Turkish government agencies are competing with each other to most ardently accuse Islamic cleric Fethullah Gulen of sowing chaos throughout Turkey’s infrastructure. The latest salvo in the contest comes from the National Intelligence Agency (MİT), which released a report this week claiming Gulen has forged ties with “intelligence agencies” that include the CIA.
Fethullah Gulen is the head of the Hizmet Islamic movement and runs a network of charter schools internationally, including dozens in the United States. Gulen resides in self-imposed exile in Pennsylvania. The government of Turkish President Recep Tayyip Erdogan accuses Gulen of orchestrating the failed coup against Erdogan in July 2016.
The Turkish newspaper Hurriyet reported Tuesday that the MIT published a new report concluding that “the spying techniques used by Gülenists in collecting intelligence through illegal wiretapping and other secret means suggest they were operating with the cooperation of multiple secret services under strong foreign support.” Hurriyet notes that the MIT failed to positively identify any specific agencies that are conspiring with Gulen’s Hizmet movement (or, as Turkey calls it, the Fethullah Terrorist Organization – FETO), but insinuates that the CIA and Israeli officials are among the conspirators. The newspaper also mentions “Germany, Norway, Belgium, the Netherlands and some other European countries” as prime suspects, most on the same list of countries Erdogan condemned for not allowing rallies supporting him during this year’s national referendum on establishing a presidential system.
The report uses the fact that that former CIA officials Graham Fuller and George Fides “provided references to the self-exiled Islamic scholar” in their books as a sign that the CIA supports Gulen. It also reportedly mentions Gulen’s support for Israel during the 2010 Mavi Marmara incident as a sign that the government of Israel supports Gulen, despite the lack of concrete ties between Gulen’s movement and Israel.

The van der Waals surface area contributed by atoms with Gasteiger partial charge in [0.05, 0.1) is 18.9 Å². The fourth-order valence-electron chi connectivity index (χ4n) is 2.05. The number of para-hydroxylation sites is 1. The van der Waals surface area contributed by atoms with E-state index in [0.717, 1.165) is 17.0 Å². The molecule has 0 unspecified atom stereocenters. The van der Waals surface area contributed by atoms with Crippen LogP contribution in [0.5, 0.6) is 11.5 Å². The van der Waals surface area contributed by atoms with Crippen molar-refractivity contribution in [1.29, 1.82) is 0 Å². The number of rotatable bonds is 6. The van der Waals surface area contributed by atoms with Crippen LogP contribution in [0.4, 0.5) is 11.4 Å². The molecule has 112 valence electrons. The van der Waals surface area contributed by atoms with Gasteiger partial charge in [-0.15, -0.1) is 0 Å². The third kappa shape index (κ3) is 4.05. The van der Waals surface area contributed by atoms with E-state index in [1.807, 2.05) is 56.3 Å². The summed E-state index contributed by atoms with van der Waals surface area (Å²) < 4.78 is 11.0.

The MIT report follows the publication of a parliamentary investigation into FETO that describes the MIT as “incompetent” in the face of an alleged national Gulen conspiracy to use force to remove Erdogan from power. The state-run Anadolu Agency reported last week that the parliamentary committee working on the investigation has 15 days to submit the full report, but revealed that it has so far found that FETO was definitively behind the coup. The report demands a deeper probe into “why the National Intelligence Agency (MIT) was incompetent and lacked prior information about any coup attempt in Turkey’s history of democracy” as well as calling for a “restructuring of the MIT.”
Resat Petek, the member of Parliament leading the inquiry, told reporters that the government must have “no space for hesitation” in acting against suspected Gulenists and preventing further “intelligence flaws.”
The Turkish government has arrested, fired, or detained over 100,000 people accused of having ties to Gulen’s followers, among them over 4,000 judges and prosecutors. Ankara recently announced it had concluded its purge within the judiciary, with Justice Minister Bekir Bozdag asserting, “At this moment, there is no judge or prosecutor left that we have not screened.”
Despite the recent referendum victory that will soon greatly expand his power, Erdogan – recently back in Turkey following a largely unproductive meeting with President Donald Trump in Washington – accused his Islamist Justice and Development Party (AKP) of “fatigue.” “There is a metal fatigue that we need to avoid. We have to get ready for the 2019 elections with more dynamic and hardworking teams,” he told party members in remarks Tuesday, the first since regaining his position as the head of the AKP.
Erdogan demanded Trump extradite Gulen to Turkey during his visit with Trump. The American president responded by demanding on multiple occasions that Erdogan release Pastor Andrew Brunson, a Christian arrested in Turkey for allegedly being a member of FETO. The Turkish government has never clarified how it believes Brunson, as a Christian clergyman, could also adhere to Gulen’s version of Islam.
Turkey recently invalidated Gulen’s passport, claiming him to be a terrorist threat. Gulen, in turn, has repeatedly condemned Erdogan as a would-be dictator that threatens to erode decades of institutional stability in the country. During Erdogan’s visit to Washington, the cleric published a column in the Washington Post accusing Erdogan of “doing everything he can to amass power and subjugate dissent.” Gulen once again denies any involvement with the coup.